The Secret History of Soldiers: How Canadians Survived the Great War, by Tim Cook, Allen Lane, London, 2018, $26
In his memoirs former British Prime Minister David Lloyd George referred to the Canadian Corps—four divisions deployed on the Western Front from 1915 to 1918—as storm troops. “Whenever the Germans found the Canadians coming into the line,” he wrote, “they prepared for the worst.” Author Pugsley describes the corps as “the most effective fighting formation among the British armies on the Western Front, superior in performance to its vaunted Australian contemporary in terms of organization, tactical efficiency and staying power.” Attention has been lavished on the corps’ combat effectiveness by Bill Rawling (Surviving Trench Warfare: Technology and the Canadian Corps, 1914–1918) and Shane B. Schreiber (Shock Army of the British Empire: The Canadian Corps in the Last 100 Days of the Great War), among others.
In The Secret History of Soldiers Tim Cook turns his attention to the latter question—the corps’ staying power. Rather than ordnance or organization, bombs or bullets, Cook assesses the sense of community, the social and cultural bonds that kept members of the corps in the pink and saved them from “getting their wind up”—succumbing to what is now termed PTSD. Slang and jargon, Cook argues, are key components of a specific corps dialect that united the group and served to exclude outsiders. Liberal use of any and all obscenities also served to unite the men of the corps in a unique brotherhood.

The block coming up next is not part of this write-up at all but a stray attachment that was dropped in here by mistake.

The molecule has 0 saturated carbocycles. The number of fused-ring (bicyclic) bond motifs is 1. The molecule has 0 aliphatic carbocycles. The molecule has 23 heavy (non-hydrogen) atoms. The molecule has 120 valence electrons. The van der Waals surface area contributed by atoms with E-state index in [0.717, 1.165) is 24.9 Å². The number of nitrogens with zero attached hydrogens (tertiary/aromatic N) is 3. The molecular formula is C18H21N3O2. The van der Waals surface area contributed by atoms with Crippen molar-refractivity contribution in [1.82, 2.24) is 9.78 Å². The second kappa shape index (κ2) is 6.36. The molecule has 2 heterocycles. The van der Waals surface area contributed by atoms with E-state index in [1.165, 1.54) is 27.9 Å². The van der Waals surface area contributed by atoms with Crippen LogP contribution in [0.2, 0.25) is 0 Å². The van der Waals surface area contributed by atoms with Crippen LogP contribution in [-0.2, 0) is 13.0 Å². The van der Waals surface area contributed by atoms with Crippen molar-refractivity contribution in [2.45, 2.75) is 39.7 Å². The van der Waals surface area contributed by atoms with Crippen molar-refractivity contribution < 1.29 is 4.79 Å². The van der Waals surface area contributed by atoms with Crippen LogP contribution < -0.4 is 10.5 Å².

Cook explores and attributes similar power to singing (by both professional entertainers and the soldiers), vaudeville shows, theatrical troupes (most famously “The Dumbells”) and viciously satirical trench newspapers produced by the “Poor Bloody Infantry” themselves. The generation, transference and evolution of trench culture sustained the combatants and gave them a sense of “agency within a consistently dehumanizing war,” according to Cook.
The author is eminently qualified to tackle this complex and comprehensive cultural approach to the corps. Over the past quarter century Cook has published dozens of academic articles and 10 books, including the 2008 volume Shock Troops: Canadians Fighting the Great War, 1917–1918, recipient of the Charles Taylor Prize, Canada’s highest award for nonfiction. In 2013 he was awarded the Pierre Berton Prize for popularizing Canadian history. His latest encyclopedic treatment of Canadian involvement in World War I does indeed lay bare, per the subtitle, “how Canadians survived the Great War.”
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